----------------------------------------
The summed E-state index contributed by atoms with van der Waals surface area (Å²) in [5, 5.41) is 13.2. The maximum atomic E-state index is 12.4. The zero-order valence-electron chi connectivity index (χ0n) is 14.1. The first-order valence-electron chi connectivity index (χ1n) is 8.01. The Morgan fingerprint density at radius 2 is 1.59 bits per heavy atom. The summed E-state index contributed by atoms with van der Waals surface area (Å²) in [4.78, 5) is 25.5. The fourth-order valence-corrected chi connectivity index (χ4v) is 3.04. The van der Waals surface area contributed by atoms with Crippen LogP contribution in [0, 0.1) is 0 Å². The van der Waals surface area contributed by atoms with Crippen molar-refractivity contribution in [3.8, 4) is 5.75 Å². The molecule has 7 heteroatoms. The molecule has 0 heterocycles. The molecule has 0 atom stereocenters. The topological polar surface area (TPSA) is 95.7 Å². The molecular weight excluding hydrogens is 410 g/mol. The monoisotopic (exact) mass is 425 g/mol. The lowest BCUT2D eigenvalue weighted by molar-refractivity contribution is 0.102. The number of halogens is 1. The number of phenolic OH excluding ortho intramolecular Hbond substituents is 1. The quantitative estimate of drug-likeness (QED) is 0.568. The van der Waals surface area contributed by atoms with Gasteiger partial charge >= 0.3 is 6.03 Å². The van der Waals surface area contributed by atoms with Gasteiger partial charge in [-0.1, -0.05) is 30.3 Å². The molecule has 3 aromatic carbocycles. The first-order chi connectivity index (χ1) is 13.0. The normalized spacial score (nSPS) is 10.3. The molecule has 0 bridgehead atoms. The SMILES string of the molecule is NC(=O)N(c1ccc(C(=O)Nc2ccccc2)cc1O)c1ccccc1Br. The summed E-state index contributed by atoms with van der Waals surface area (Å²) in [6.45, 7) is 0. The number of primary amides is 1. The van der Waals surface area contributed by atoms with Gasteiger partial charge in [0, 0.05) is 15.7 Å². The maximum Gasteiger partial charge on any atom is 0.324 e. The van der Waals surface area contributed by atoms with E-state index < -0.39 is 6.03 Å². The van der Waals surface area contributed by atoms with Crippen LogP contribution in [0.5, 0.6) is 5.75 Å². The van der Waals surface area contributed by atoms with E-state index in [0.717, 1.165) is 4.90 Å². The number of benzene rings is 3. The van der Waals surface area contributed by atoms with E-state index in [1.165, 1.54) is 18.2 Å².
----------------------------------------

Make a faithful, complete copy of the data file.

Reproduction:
The summed E-state index contributed by atoms with van der Waals surface area (Å²) in [5, 5.41) is 13.2. The maximum atomic E-state index is 12.4. The zero-order valence-electron chi connectivity index (χ0n) is 14.1. The first-order valence-electron chi connectivity index (χ1n) is 8.01. The Morgan fingerprint density at radius 2 is 1.59 bits per heavy atom. The summed E-state index contributed by atoms with van der Waals surface area (Å²) in [4.78, 5) is 25.5. The fourth-order valence-corrected chi connectivity index (χ4v) is 3.04. The van der Waals surface area contributed by atoms with Crippen LogP contribution in [0, 0.1) is 0 Å². The van der Waals surface area contributed by atoms with Crippen molar-refractivity contribution in [3.8, 4) is 5.75 Å². The molecule has 7 heteroatoms. The molecule has 0 heterocycles. The molecule has 0 atom stereocenters. The topological polar surface area (TPSA) is 95.7 Å². The molecular weight excluding hydrogens is 410 g/mol. The monoisotopic (exact) mass is 425 g/mol. The lowest BCUT2D eigenvalue weighted by molar-refractivity contribution is 0.102. The number of halogens is 1. The number of phenolic OH excluding ortho intramolecular Hbond substituents is 1. The quantitative estimate of drug-likeness (QED) is 0.568. The van der Waals surface area contributed by atoms with Gasteiger partial charge >= 0.3 is 6.03 Å². The van der Waals surface area contributed by atoms with Gasteiger partial charge in [-0.1, -0.05) is 30.3 Å². The molecule has 3 aromatic carbocycles. The first-order chi connectivity index (χ1) is 13.0. The normalized spacial score (nSPS) is 10.3. The molecule has 0 bridgehead atoms. The SMILES string of the molecule is NC(=O)N(c1ccc(C(=O)Nc2ccccc2)cc1O)c1ccccc1Br. The summed E-state index contributed by atoms with van der Waals surface area (Å²) in [6.45, 7) is 0. The number of primary amides is 1. The van der Waals surface area contributed by atoms with Gasteiger partial charge in [0, 0.05) is 15.7 Å². The maximum Gasteiger partial charge on any atom is 0.324 e. The van der Waals surface area contributed by atoms with E-state index < -0.39 is 6.03 Å². The van der Waals surface area contributed by atoms with Crippen LogP contribution in [0.5, 0.6) is 5.75 Å². The van der Waals surface area contributed by atoms with E-state index in [0.717, 1.165) is 4.90 Å². The number of benzene rings is 3. The van der Waals surface area contributed by atoms with E-state index in [1.165, 1.54) is 18.2 Å².